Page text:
As I said, I don't object to any points made by Brahmsianhorn and Xisten267, but all your logic in [post#168] is just absurd. I could argue that the 18th century classicists did not write 1-hour long symphonies and comparing their works with the 19th century works just cause they're all labelled "symphonies" isn't fair, or that the symphony also became less important (especially the Beethovenian Classical symphony) when guys like Wagner, Liszt, Berlioz deemed the practice "obsolete", and replaced it with the symphonic poem and other newer orchestral genres. (Somehow Brahms wasn't "outdated" in his time, according to you) Since then, the symphony has been a vague concept, it could be anything as long as it's playable by an orchestra and labeled a "symphony", just like what Mahler said "it must now contain everything". Bruckner's are nothing like any 18th century symphony. Sibelius 7th could have been named "fantasia for orchestra". Likewise, I could argue any work that that utilizes religious text/title or old church modes is "religious music" (ie. Beethoven Op.132/iii, which can be "sung" in SATB voices, like a motet piece).
    Just like what like what you said in another thread: "There was a time in the early 20th century when some composers like Berg, Bartok and others avoided "symphony" in pieces that might as well have been called symphonies: Instead they used "(Orchestral) pieces", "Music for...""
    Last edited by hammeredklavier; Sep-18-2021 at 02:48.

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    Senior Member Knorf's Avatar
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    You can't say Beethoven "invented" the string trio, exactly (specifically, violin, viola, and cello.) There are antecedents from Cambini, Albrechtsberger, and someone named Mozart, not to mention the legacy of Baroque trio sonatas which could utilize this specific combination.

    But truly elevating the string trio into a major chamber music form (at least in his early period, Op. 3, Op. 8, Op. 9), and treating all three voices as equal? You gotta give Luigi van B at least some props for that.
    Last edited by Knorf; Sep-17-2021 at 21:24. Reason: Eliminating redundancy

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    Senior Member tdc's Avatar
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    Mozart was influenced by Bach. Beethoven played through both books of the WTC, and probably realized that he could not compete with Bach in counterpoint, so he went in a more homophonic direction. All of Beethoven's grand dramatic musical gestures to me sound like someone compensating and distracting from the areas where the compositional style is boring.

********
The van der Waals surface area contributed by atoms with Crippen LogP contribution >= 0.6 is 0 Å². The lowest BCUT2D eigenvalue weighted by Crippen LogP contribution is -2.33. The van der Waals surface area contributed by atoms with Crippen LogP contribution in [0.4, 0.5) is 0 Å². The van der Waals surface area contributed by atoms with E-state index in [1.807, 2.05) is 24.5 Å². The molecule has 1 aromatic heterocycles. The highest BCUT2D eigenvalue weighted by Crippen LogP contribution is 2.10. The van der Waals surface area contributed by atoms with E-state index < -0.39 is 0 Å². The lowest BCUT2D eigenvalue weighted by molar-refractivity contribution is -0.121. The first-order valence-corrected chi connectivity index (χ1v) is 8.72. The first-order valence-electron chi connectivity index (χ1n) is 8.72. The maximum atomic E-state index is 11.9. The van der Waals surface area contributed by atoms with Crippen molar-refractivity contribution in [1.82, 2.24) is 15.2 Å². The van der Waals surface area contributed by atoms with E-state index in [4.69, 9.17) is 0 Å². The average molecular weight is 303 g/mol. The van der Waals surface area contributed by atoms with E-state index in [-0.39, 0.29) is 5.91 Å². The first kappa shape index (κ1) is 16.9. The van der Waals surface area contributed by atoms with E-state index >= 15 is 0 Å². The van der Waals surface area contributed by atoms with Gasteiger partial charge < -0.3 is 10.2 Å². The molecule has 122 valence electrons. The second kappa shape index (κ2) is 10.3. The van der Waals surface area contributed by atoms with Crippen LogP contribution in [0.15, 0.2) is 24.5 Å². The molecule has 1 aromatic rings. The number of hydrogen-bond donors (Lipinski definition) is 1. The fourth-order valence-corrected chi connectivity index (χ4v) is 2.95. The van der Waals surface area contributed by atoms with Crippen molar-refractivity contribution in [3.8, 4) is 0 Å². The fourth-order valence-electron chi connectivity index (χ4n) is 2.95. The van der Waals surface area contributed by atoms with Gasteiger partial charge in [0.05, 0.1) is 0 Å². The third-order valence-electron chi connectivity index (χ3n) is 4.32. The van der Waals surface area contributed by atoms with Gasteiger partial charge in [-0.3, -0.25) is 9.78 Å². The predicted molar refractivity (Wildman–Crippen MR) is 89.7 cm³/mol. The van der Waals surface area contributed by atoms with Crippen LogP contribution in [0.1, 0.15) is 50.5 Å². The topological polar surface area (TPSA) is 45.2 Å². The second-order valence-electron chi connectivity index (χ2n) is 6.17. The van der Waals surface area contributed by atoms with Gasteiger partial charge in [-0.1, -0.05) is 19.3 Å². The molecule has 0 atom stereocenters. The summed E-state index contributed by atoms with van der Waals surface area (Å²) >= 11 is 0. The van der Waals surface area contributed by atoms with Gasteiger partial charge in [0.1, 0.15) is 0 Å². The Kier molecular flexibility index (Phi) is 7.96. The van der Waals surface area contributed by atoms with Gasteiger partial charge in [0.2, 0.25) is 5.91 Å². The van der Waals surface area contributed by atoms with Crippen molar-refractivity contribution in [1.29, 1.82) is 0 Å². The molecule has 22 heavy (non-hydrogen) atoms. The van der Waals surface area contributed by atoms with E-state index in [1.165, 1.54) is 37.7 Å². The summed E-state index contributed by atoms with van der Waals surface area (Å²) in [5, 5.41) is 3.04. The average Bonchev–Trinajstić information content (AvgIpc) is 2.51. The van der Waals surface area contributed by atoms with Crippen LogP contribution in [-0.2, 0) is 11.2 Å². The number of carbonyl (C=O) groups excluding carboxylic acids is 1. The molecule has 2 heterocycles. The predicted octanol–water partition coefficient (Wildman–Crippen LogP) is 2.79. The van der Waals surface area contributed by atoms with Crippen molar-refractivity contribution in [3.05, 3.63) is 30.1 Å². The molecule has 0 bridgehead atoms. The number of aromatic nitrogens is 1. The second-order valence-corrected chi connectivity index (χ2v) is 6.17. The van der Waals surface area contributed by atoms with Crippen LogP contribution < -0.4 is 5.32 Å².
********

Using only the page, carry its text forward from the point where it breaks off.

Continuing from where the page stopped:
Classical structure and romantic approaches to structure differ significantly, so to say that Beethoven was imitated by nearly every major composer tonal composer that followed is misleading and inaccurate. I've already shown that the first romantic composer was not particularly interested in Beethoven. Charles Rosen suggests Bach had more influence on the origins of Romanticism than Beethoven.

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    Senior Member tdc's Avatar
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    Quote Originally Posted by Knorf View Post
    But truly elevating the string trio into a major chamber music form
    What do you think of Mozart's k. 563?

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    Senior Member Knorf's Avatar
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    Quote Originally Posted by tdc View Post
    What do you think of Mozart's k. 563?
    It's a great & lovely piece, "but" it's still committed as an exemplar of the divertimento genre and form, i.e."light entertainment,"* and it's the only example by Mozart for this instrumentation. And, as I recall, the violin part is almost always the lead voice, the others yet largely subordinate, compared to future developments. Less so than your average Baroque trio sonata, admittedly.

    Of course even "light entertainment" by Mozart is elevated to an extraordinary degree by his craft and imagination, but most importantly: it's a one-off. Beethoven wrote five, and pulled no punches.

    But anyway, I had already acknowledged Mozart as an antecedent in my post above.

    *To be fair, so are Beethoven's Op. 3 and Op. 8. But the three published as Op. 9 go somewhere new.
    Last edited by Knorf; Sep-17-2021 at 23:54. Reason: Clarification

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    Quote Originally Posted by Knorf View Post
    You can't say Beethoven "invented" the string trio, exactly (specifically, violin, viola, and cello.) There are antecedents from Cambini, Albrechtsberger, and someone named Mozart, not to mention the legacy of Baroque trio sonatas which could utilize this specific combination.

    But truly elevating the string trio into a major chamber music form (at least in his early period, Op. 3, Op. 8, Op. 9), and treating all three voices as equal? You gotta give Luigi van B at least some props for that.
    I was under the impression Mozart already did this with his k.563, which isn't at all a divertimento despite the title Mozart gave to it. The texture constantly shifts from solos given to the violin, viola, or cello, to duets with accompaniment, and then to purely polyphonic as in the development of the first movement. This is in stark contrast to the early string trios Beethoven wrote in response to Mozart's piece where on some occasions, like Beethoven's e flat string trio, opus 3, where you have 9 whole bars where the viola doesn't play anything.

    Your description probably better describes what Beethoven did with the piano trio where he gives more independence to the cello rather than having it double the left hand of the keyboard.
    Last edited by trazom; Sep-17-2021 at 23:57.

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    Senior Member Knorf's Avatar